2. Italiano has imprinted his style of play already
It was a battle between two misters who were in charge of Serie A’s underdogs last season. Ivan Juric had worked wonders with Hellas Verona, but his Torino side still looked like they are figuring out the kinks in his system and are going to need time to be fully moving. Meanwhile, Italiano already has the Viola playing his up-tempo, pressing game very well, even without a proper regista. Fiorentina controlled the match for practically all 90 minutes, a stark contrast from these teams’ meetings last season, which were much more even. Considering how neither teams’ roster changed much, I’m giving a lot of credit to Italiano (and Nico González) for this victory. He sure looks like a great hire.
3. This team could contend for Europe this season
As I mentioned above, Italiano is achieving this level of play without a real fit at the most important role in his system, the regista. Erick Pulgar isn’t mobile enough and doesn’t have the passing and pressing ability to thrive at that spot, which is exactly Lucas Torreira’s skillset. With Torreira, I expect Fiorentina to go up another level and clearly assert themselves as the 8th best team in Serie A.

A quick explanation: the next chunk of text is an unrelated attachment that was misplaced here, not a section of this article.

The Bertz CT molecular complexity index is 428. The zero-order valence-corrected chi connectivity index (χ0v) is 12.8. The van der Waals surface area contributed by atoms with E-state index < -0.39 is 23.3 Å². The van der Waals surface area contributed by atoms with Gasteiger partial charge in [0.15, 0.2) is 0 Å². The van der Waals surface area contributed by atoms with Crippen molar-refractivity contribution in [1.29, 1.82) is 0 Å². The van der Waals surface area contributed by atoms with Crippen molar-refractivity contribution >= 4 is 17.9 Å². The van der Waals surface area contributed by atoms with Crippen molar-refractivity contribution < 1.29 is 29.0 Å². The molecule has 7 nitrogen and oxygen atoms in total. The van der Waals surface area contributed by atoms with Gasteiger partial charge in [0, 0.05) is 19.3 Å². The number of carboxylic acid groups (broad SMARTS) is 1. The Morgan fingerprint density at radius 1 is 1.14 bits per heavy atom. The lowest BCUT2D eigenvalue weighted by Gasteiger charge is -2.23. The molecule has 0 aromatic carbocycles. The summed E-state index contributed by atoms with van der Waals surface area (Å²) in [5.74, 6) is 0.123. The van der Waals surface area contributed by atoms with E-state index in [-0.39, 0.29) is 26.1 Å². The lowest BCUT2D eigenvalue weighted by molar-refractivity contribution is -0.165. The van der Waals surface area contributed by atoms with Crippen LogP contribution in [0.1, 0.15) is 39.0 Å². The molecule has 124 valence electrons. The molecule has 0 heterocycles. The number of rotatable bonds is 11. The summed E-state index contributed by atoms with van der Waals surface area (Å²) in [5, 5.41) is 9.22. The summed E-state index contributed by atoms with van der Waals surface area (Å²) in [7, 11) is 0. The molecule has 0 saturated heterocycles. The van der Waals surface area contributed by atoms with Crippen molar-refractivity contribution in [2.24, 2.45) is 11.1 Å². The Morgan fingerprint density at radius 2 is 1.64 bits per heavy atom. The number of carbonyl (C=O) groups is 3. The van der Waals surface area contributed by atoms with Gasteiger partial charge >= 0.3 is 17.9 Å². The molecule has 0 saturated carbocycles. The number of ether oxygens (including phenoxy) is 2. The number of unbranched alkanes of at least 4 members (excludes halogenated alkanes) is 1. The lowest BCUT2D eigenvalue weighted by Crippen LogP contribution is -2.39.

In addition, Roma is the only top-7 side that clearly improved talent-wise, and there’s a real chance one of them has a disappointing campaign and finished mid-table. Should Odriozola provide the attacking threat he’s capable of, the Viola will finally be able to attack and combine on both wings. Add in a winger signing on deadline day, and this team looks to be the best Firenze has had in four seasons. If everyone continues learning the system and the final piece of the puzzle is brought in, the Conference League is well within reach.